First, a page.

He kept on heading down the path toward the old brick church. Dirt and rocks almost parting for his barefeet, like some country Moses. Humming a poem he read when he was a teenybopper, the whispers and puzzled faces becoming the baseline for his song. He felt it to his bones, but never acknowledged a thing. He never did lend an eye to those things people didn’t want him to see. Mannah didn’t wonder about the whispers covered by hands. Didn’t cast a thought to why Banjo tripped over a string whenever he came around the bend. Must not be important. If it was, someone would say something to him directly. Since no one ever did, it wasn’t a matter of life and death. When it’s a matter of life and death even dragonflies speak.
“Banjo, I swear. I put it on everything. The dragonfly spoke.” insisted Mannah.
“Grasshopper,” Banjo knew his friends grandpa, “that damn dragonfly didn’t say shit to you. Stop lying for once!”
“Did to. I was chasing him, a pretty one too. His wings were like black cobwebs carrying him around that pond. Flitting away as soon as I could get close enough to see how his backside was bluer than ol’ Ms. Carnegie’s eyes.” Mannah sat beside Banjo like a frog, hands on the tops of his feet. Banjo theorized that if Mannah used all the strength in his legs he’d probably leap over Pond-Lake County.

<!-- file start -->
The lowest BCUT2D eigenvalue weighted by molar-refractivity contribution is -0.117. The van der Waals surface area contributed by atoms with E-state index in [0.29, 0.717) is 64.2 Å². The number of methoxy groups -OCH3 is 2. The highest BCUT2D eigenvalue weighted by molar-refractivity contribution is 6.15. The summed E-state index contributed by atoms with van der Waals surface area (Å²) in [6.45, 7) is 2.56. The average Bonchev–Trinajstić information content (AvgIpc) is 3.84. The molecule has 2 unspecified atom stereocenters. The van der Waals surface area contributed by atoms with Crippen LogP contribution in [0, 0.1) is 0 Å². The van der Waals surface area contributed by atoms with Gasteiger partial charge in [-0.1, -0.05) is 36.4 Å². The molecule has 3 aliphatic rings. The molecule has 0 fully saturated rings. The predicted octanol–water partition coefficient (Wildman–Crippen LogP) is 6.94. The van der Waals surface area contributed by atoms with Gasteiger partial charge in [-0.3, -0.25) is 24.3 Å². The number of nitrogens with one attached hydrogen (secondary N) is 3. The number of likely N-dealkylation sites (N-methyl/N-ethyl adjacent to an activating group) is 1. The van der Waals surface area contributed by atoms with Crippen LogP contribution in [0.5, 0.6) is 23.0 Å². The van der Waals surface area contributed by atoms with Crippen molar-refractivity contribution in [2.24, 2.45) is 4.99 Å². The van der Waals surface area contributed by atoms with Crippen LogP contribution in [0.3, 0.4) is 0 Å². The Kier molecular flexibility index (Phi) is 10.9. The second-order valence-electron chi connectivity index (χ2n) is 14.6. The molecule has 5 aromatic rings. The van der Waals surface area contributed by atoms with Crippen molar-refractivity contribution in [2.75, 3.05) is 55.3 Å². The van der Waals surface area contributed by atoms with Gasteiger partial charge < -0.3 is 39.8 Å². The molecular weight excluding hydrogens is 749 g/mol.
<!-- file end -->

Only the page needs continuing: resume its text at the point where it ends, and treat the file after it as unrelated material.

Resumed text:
“That sounds like a dragonfly alright. But it don’t sound like a talking dragonfly. Did you see his mouth?” Banjo started tinkering with his guitar, a hand-me-down from his favorite uncle.
“Well if you shut up a minute I’ll tell you again. I was chasing him, like I said, and he went to the back part of Miller’s pond…where the bog is,” Mannah hopped on tiptoe in front of his companion, “but I was a kid then. I didn’t know any better.”
“You sound like you don’t know any better now; talkin ’bout a talking bug.” Banjo eyed Mannah as he leapt around. He wondered why the man never seemed to have dirt on the bottoms of his feet or sweat runnin’ down his back. He was swimmin’ stark naked in his own skin due to the southern sun. He couldn’t fathom setting a socked foot in that ground, nevermind his bare foot.